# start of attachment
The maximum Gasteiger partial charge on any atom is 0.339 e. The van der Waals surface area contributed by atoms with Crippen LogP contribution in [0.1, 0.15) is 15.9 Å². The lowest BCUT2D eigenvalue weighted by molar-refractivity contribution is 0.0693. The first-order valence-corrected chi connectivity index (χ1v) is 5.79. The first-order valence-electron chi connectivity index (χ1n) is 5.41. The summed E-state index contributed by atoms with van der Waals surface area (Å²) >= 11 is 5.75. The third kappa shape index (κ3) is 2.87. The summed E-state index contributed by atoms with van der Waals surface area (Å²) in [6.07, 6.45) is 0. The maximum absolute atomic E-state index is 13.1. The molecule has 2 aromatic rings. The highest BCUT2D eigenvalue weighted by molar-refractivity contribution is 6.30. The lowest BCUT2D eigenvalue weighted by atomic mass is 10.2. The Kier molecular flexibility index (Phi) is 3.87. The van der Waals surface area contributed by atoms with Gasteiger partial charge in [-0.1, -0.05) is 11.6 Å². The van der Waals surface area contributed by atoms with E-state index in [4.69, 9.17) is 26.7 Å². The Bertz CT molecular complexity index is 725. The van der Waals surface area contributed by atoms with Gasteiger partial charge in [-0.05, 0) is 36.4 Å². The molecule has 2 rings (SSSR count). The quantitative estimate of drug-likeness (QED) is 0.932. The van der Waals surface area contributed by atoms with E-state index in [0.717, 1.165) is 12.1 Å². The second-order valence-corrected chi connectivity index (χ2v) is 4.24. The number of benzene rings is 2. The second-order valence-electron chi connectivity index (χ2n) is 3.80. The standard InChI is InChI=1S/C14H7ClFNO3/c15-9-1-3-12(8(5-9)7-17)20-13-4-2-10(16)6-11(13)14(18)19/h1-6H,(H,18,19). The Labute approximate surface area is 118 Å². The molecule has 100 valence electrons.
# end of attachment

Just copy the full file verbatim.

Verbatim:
The maximum Gasteiger partial charge on any atom is 0.339 e. The van der Waals surface area contributed by atoms with Crippen LogP contribution in [0.1, 0.15) is 15.9 Å². The lowest BCUT2D eigenvalue weighted by molar-refractivity contribution is 0.0693. The first-order valence-corrected chi connectivity index (χ1v) is 5.79. The first-order valence-electron chi connectivity index (χ1n) is 5.41. The summed E-state index contributed by atoms with van der Waals surface area (Å²) >= 11 is 5.75. The third kappa shape index (κ3) is 2.87. The summed E-state index contributed by atoms with van der Waals surface area (Å²) in [6.07, 6.45) is 0. The maximum absolute atomic E-state index is 13.1. The molecule has 2 aromatic rings. The highest BCUT2D eigenvalue weighted by molar-refractivity contribution is 6.30. The lowest BCUT2D eigenvalue weighted by atomic mass is 10.2. The Kier molecular flexibility index (Phi) is 3.87. The van der Waals surface area contributed by atoms with Gasteiger partial charge in [-0.1, -0.05) is 11.6 Å². The van der Waals surface area contributed by atoms with E-state index in [4.69, 9.17) is 26.7 Å². The Bertz CT molecular complexity index is 725. The van der Waals surface area contributed by atoms with Gasteiger partial charge in [-0.05, 0) is 36.4 Å². The molecule has 2 rings (SSSR count). The quantitative estimate of drug-likeness (QED) is 0.932. The van der Waals surface area contributed by atoms with E-state index in [0.717, 1.165) is 12.1 Å². The second-order valence-corrected chi connectivity index (χ2v) is 4.24. The number of benzene rings is 2. The second-order valence-electron chi connectivity index (χ2n) is 3.80. The standard InChI is InChI=1S/C14H7ClFNO3/c15-9-1-3-12(8(5-9)7-17)20-13-4-2-10(16)6-11(13)14(18)19/h1-6H,(H,18,19). The Labute approximate surface area is 118 Å². The molecule has 100 valence electrons.